I found this mapping concept very confusing to wrap my head around and thus did not generate a good outcome. This mind map builds upon the previous exercise, and incorporates stakeholders into the equation in relation to the issue of national security. The main takeout from this activity was that the media is highly influential in people’s perception of state sponsored data surveillance.

Post 7, image 4

This image looks at two actor mind maps we were able to work through. In this case, two actors vehemently opposed to the others actions. This visualisation highlights the motivations of each party, and how their different ideological views inform their actions in regards to online privacy, data surveillance and data security. It was also interesting to look at how they work around the restrictions placed upon them by their environment.

Post 7, image 3

This map shows all the actors; human and non-human associated with the issue of online privacy. This visualisation was more useful than some of the other mind maps as it provided a detailed framework around which to dissect our topic. Of particular interest in this map is the idea that data collected from users is a commodity. This raises interesting questions about how data is used as a new form of currency in the information age.


Post 5 — A Matter of Opinion

Since the beginning of this subject, I have been engaging in a number of different class tasks that have provided a deeper insight and understanding of my topic of interest, Asylum seekers and refugees. Last weeks tasks encouraged myself to become more engaged with others to discover how attitudes are swayed and/or formed by people from different demographics. During this research, I conducted an interview with two fellow students who had a basic understanding of asylum seekers and refugees.


I began the interview by asking what the interviewee believed to be legitimate reasons for someone seeking refuge. The response was interesting as they believed that a person may not necessarily be fleeing war or persecution — they could also be escaping economic instability, lack of educational resources, drugs and other severe situations that may occur in more developed countries.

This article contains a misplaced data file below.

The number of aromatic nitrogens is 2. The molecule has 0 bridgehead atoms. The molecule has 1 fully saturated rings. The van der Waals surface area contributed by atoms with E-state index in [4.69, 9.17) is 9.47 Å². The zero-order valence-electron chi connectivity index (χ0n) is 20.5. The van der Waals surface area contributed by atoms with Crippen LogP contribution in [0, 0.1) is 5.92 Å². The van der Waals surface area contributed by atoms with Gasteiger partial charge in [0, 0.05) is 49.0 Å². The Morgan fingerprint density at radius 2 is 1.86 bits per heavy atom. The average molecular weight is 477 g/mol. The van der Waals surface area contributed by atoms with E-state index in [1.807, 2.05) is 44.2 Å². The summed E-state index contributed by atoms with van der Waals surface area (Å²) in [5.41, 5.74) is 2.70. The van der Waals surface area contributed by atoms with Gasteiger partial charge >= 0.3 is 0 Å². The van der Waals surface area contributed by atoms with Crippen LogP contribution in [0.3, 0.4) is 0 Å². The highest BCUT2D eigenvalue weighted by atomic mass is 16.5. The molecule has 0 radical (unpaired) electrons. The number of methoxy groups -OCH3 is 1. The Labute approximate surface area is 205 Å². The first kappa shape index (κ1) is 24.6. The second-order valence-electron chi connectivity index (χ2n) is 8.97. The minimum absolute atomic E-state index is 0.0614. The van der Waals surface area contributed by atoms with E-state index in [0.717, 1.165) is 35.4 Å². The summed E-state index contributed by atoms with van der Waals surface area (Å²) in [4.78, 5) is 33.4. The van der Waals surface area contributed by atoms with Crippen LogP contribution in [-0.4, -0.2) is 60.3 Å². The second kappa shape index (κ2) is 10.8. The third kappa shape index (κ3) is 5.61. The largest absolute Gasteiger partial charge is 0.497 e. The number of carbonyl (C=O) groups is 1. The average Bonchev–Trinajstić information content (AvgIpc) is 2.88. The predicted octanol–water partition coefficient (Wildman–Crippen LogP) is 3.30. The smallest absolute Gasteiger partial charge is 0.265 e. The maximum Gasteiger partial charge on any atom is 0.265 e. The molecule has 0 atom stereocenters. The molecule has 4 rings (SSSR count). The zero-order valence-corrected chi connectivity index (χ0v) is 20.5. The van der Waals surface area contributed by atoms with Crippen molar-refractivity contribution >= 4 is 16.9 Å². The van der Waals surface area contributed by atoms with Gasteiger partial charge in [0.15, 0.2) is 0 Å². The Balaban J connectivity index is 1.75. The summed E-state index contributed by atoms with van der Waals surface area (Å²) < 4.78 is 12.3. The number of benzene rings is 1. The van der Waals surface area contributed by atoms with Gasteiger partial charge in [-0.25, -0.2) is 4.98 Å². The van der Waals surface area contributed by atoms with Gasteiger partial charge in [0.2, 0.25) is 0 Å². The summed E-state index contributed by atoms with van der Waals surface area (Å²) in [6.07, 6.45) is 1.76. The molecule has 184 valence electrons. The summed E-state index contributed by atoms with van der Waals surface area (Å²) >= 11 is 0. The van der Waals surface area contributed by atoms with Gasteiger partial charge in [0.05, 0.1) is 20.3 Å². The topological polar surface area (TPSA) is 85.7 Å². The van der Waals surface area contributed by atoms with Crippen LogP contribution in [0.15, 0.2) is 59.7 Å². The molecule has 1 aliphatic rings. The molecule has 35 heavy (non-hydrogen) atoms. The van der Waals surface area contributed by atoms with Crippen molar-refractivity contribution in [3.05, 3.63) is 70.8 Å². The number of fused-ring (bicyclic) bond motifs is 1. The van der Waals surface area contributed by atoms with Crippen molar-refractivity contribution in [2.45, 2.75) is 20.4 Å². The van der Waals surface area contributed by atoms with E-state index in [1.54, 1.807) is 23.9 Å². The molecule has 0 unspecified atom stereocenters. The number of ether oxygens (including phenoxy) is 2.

The interview followed by questioning what they perceived to be the most ‘legal’ way of seeking refuge. One responder acknowledged that it is a difficult question as the issue is so complicated. There is a lot of paperwork and bureaucracy involved in claiming for refugee status, and too often, people in desperate situations don’t have the opportunity or time to do so the ‘proper’ way. The second interviewee also added that in many cases, asylum seekers aren’t aware of Australia’s current offshore processing policies — if they were aware, they wouldn’t have come.

The conversation then steered towards how asylum seekers may effect Australia and our economy, lifestyle, jobs, culture, community etc. The respondent answered that Sydney is becoming a really expensive posh area that is not economically diverse. There are new CBDs popping up, such as the inner west and Parramatta where populations and new jobs are increasing. I mentioned an article I read about a 2nd generation immigrant explaining that Australia has so much land and so many resources; he called it the land of plenty. The interviewees replied that indeed Australia has a vast amount of land that is unused, however a lot of it is harsh uninhabitable. However, they added that if we used this land more effectively, we would have a lot more give. It was also mentioned that the reason why refugees may affect the community negatively is because of tension caused by fear. This ‘fear’ seems to make a predictable pattern and is more apparent when large numbers of migrants resettle to form ethnic communities within Australia. I asked if this is a bad thing. The interviewee responded that it definitely is not a bad thing, but rather very beneficial — different races bring new insights, cultural traditions, cuisines and celebrations that we can all enjoy. Multiculturalism is what makes Australia so great.